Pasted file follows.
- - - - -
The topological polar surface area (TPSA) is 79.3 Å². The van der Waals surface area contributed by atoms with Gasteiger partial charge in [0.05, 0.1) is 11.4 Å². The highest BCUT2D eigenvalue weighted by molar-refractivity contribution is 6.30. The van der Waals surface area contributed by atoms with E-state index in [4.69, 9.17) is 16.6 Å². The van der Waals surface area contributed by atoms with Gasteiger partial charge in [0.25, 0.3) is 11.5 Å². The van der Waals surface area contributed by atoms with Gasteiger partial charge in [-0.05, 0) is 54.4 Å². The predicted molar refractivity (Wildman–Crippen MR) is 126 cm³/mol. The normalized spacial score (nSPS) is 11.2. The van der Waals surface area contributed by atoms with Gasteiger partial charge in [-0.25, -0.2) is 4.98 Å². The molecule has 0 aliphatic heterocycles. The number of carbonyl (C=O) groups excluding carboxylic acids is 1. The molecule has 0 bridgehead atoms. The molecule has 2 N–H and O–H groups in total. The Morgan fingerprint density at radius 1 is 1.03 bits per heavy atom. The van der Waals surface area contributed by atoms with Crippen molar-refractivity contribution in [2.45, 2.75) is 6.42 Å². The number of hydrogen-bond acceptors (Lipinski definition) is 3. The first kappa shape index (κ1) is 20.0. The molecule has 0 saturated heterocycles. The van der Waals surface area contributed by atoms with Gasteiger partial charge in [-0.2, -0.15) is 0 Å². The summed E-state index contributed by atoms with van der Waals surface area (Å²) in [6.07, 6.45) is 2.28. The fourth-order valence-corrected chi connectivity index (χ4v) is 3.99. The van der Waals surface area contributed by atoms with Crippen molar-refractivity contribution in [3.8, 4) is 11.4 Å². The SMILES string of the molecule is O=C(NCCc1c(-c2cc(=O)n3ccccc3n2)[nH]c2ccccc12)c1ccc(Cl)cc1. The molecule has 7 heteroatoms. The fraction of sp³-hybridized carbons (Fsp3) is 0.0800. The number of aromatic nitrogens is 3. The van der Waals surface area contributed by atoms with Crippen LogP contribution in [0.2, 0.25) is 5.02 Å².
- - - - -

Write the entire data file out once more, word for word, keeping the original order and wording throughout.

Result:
The topological polar surface area (TPSA) is 79.3 Å². The van der Waals surface area contributed by atoms with Gasteiger partial charge in [0.05, 0.1) is 11.4 Å². The highest BCUT2D eigenvalue weighted by molar-refractivity contribution is 6.30. The van der Waals surface area contributed by atoms with E-state index in [4.69, 9.17) is 16.6 Å². The van der Waals surface area contributed by atoms with Gasteiger partial charge in [0.25, 0.3) is 11.5 Å². The van der Waals surface area contributed by atoms with Gasteiger partial charge in [-0.05, 0) is 54.4 Å². The predicted molar refractivity (Wildman–Crippen MR) is 126 cm³/mol. The normalized spacial score (nSPS) is 11.2. The van der Waals surface area contributed by atoms with Gasteiger partial charge in [-0.25, -0.2) is 4.98 Å². The molecule has 0 aliphatic heterocycles. The number of carbonyl (C=O) groups excluding carboxylic acids is 1. The molecule has 0 bridgehead atoms. The molecule has 2 N–H and O–H groups in total. The Morgan fingerprint density at radius 1 is 1.03 bits per heavy atom. The van der Waals surface area contributed by atoms with Crippen molar-refractivity contribution in [2.45, 2.75) is 6.42 Å². The number of hydrogen-bond acceptors (Lipinski definition) is 3. The first kappa shape index (κ1) is 20.0. The molecule has 0 saturated heterocycles. The van der Waals surface area contributed by atoms with Gasteiger partial charge in [-0.2, -0.15) is 0 Å². The summed E-state index contributed by atoms with van der Waals surface area (Å²) in [6.07, 6.45) is 2.28. The fourth-order valence-corrected chi connectivity index (χ4v) is 3.99. The van der Waals surface area contributed by atoms with Crippen molar-refractivity contribution in [3.8, 4) is 11.4 Å². The SMILES string of the molecule is O=C(NCCc1c(-c2cc(=O)n3ccccc3n2)[nH]c2ccccc12)c1ccc(Cl)cc1. The molecule has 7 heteroatoms. The fraction of sp³-hybridized carbons (Fsp3) is 0.0800. The number of aromatic nitrogens is 3. The van der Waals surface area contributed by atoms with Crippen LogP contribution in [0.2, 0.25) is 5.02 Å².